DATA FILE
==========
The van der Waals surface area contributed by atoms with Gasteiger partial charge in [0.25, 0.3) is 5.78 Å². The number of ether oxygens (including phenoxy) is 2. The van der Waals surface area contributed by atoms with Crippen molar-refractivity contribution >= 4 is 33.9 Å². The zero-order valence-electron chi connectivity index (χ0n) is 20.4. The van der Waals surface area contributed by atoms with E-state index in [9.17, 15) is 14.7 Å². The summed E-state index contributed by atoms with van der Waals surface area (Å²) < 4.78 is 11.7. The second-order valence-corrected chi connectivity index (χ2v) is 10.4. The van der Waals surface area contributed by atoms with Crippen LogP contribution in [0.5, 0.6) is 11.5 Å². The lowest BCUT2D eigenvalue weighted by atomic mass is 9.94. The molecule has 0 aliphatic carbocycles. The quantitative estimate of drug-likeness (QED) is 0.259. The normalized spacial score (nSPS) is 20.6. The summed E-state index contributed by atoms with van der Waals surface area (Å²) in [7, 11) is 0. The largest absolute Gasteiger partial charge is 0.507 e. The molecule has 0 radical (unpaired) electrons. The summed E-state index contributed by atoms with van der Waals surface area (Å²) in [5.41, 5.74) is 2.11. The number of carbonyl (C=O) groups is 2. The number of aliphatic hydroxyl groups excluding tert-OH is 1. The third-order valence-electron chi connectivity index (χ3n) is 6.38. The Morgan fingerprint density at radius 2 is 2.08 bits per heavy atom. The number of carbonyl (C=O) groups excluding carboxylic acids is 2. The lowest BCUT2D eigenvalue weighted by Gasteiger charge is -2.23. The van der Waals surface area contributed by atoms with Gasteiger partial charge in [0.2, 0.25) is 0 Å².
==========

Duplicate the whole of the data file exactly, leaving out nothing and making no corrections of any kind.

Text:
The van der Waals surface area contributed by atoms with Gasteiger partial charge in [0.25, 0.3) is 5.78 Å². The number of ether oxygens (including phenoxy) is 2. The van der Waals surface area contributed by atoms with Crippen molar-refractivity contribution >= 4 is 33.9 Å². The zero-order valence-electron chi connectivity index (χ0n) is 20.4. The van der Waals surface area contributed by atoms with E-state index in [9.17, 15) is 14.7 Å². The summed E-state index contributed by atoms with van der Waals surface area (Å²) < 4.78 is 11.7. The second-order valence-corrected chi connectivity index (χ2v) is 10.4. The van der Waals surface area contributed by atoms with Crippen LogP contribution in [0.5, 0.6) is 11.5 Å². The lowest BCUT2D eigenvalue weighted by atomic mass is 9.94. The molecule has 0 aliphatic carbocycles. The quantitative estimate of drug-likeness (QED) is 0.259. The normalized spacial score (nSPS) is 20.6. The summed E-state index contributed by atoms with van der Waals surface area (Å²) in [7, 11) is 0. The largest absolute Gasteiger partial charge is 0.507 e. The molecule has 0 radical (unpaired) electrons. The summed E-state index contributed by atoms with van der Waals surface area (Å²) in [5.41, 5.74) is 2.11. The number of carbonyl (C=O) groups is 2. The number of aliphatic hydroxyl groups excluding tert-OH is 1. The third-order valence-electron chi connectivity index (χ3n) is 6.38. The Morgan fingerprint density at radius 2 is 2.08 bits per heavy atom. The number of carbonyl (C=O) groups excluding carboxylic acids is 2. The lowest BCUT2D eigenvalue weighted by Gasteiger charge is -2.23. The van der Waals surface area contributed by atoms with Gasteiger partial charge in [0.2, 0.25) is 0 Å².